Tesla’s quarterly earnings rebound may teach us something about mega-cap growth names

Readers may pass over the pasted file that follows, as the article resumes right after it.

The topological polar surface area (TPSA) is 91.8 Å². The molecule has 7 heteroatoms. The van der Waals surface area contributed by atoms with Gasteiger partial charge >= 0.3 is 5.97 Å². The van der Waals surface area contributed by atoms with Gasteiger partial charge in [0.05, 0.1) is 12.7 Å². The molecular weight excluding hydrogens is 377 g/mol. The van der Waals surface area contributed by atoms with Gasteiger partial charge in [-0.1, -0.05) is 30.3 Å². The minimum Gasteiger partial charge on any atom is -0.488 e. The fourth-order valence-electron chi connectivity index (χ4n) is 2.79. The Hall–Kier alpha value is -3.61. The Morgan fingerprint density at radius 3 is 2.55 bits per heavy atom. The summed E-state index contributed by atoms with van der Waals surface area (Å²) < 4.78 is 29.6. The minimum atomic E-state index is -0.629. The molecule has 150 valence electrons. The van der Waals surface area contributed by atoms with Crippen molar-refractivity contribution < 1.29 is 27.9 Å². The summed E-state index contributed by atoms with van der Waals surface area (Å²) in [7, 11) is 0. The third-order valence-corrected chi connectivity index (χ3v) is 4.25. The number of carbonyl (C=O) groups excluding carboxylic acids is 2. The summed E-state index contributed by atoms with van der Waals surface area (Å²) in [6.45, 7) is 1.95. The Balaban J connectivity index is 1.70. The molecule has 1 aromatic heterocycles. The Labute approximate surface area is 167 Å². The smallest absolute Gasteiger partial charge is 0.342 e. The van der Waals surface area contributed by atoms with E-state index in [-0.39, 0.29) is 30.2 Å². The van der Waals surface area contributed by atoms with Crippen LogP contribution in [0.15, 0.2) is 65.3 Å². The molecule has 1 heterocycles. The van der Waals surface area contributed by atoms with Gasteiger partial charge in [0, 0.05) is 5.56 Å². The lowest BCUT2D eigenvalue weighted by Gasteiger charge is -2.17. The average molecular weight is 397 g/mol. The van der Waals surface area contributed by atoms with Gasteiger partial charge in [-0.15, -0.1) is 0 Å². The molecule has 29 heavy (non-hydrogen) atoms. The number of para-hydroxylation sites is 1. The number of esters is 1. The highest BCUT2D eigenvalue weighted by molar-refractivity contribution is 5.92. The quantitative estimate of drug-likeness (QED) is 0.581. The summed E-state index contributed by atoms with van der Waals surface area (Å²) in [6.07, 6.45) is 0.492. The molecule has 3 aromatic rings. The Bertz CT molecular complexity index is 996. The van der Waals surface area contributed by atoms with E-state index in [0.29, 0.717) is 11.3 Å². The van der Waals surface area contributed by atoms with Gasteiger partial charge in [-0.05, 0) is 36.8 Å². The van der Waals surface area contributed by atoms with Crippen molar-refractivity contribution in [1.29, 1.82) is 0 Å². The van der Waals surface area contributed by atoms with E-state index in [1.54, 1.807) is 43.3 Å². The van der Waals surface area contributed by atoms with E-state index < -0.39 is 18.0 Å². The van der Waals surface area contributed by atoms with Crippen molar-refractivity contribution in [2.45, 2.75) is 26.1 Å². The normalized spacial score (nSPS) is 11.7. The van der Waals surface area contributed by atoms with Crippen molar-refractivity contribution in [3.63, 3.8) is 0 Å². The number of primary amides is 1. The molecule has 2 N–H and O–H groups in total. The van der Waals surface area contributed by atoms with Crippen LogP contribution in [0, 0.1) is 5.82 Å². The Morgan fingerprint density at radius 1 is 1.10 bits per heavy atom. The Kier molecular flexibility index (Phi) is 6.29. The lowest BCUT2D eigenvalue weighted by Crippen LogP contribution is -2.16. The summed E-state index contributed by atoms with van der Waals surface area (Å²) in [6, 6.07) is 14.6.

This is CNBC Senior Markets Commentator Mike Santoli’s daily blog with insights into market trends, stocks and statistics. The economy ended 2022 in strong enough shape to undermine claims of an impending collapse, but not so strong that the “long and variable lags” camp predicting an almost inevitable recession to come will be persuaded otherwise. The failure of the economy to falter in time to quickly redeem the faith of staunch bears helped drive a temporarily reassuring cyclical bounce in the market. Consumer finance companies surged this month. Steel and machinery inventories hit new highs. Consumer discretionary has beaten commodities by 15 percentage points since the middle of last year. Yet we have the dramatically inverted yield curve, the frightening declines in the ISM and leading economic index, and a continued corporate focus on streamlining that could, perhaps, lead to a deeper pullback. This leaves the market stable but at a crossroads. Some elements of bull market behavior kicked in: The rally was broad. Some momentum signals have been triggered. Cyclical and high beta leadership is surfacing. Dips can be bought. A classic “weak October/mid-term election year/strong January” pattern is in place. On the other hand, we’ve used a lot of good news (potential Federal Reserve pause, lower bond yields, lower US dollar) just to bring the S&P 500 back to a familiar resistance point, so those who think the market will be capped or vulnerable have still not been proven wrong. Back to the theme of hard economic data (production, employment, spending) looking better than soft indicators (business surveys, consumer sentiment): Goldman Sachs is breaking it down and giving more credence to the more encouraging hard data. Tesla bounces back on respectable results and reassuring guidance takes some starch off the bearish case, but the nature and magnitude of the rebound – a 9% return to a level that’s half where it was trading a year ago – shows that the stock is a little less “special” and more normal than it has ever been. We discuss what to pay for $4 on EPS this year and whether it can reach $6 next time, whether the 1.8 million vehicle forecast is solid or perhaps has an edge. It’s not about auxiliary businesses of hope and prayer, world domination and robot taxis. That doesn’t make TSLA a buy or sell per se, but it’s an extreme example of what’s happened before in mega-cap growth technology: resetting valuations and projections to far more a year of price and earnings compression and declining earnings expectations. It’s still doubtful if the Nasdaq 100-like names are the leaders of the next bull market, but it’s enough for now if they stop shooting the indices daily and some start looking like relative bargains. . The scope of the market is very heterogeneous. VIX sleepy at 19. With personal consumer spending inflation and the Fed meeting coming up, we’ll see if the sustaining pattern action takes hold.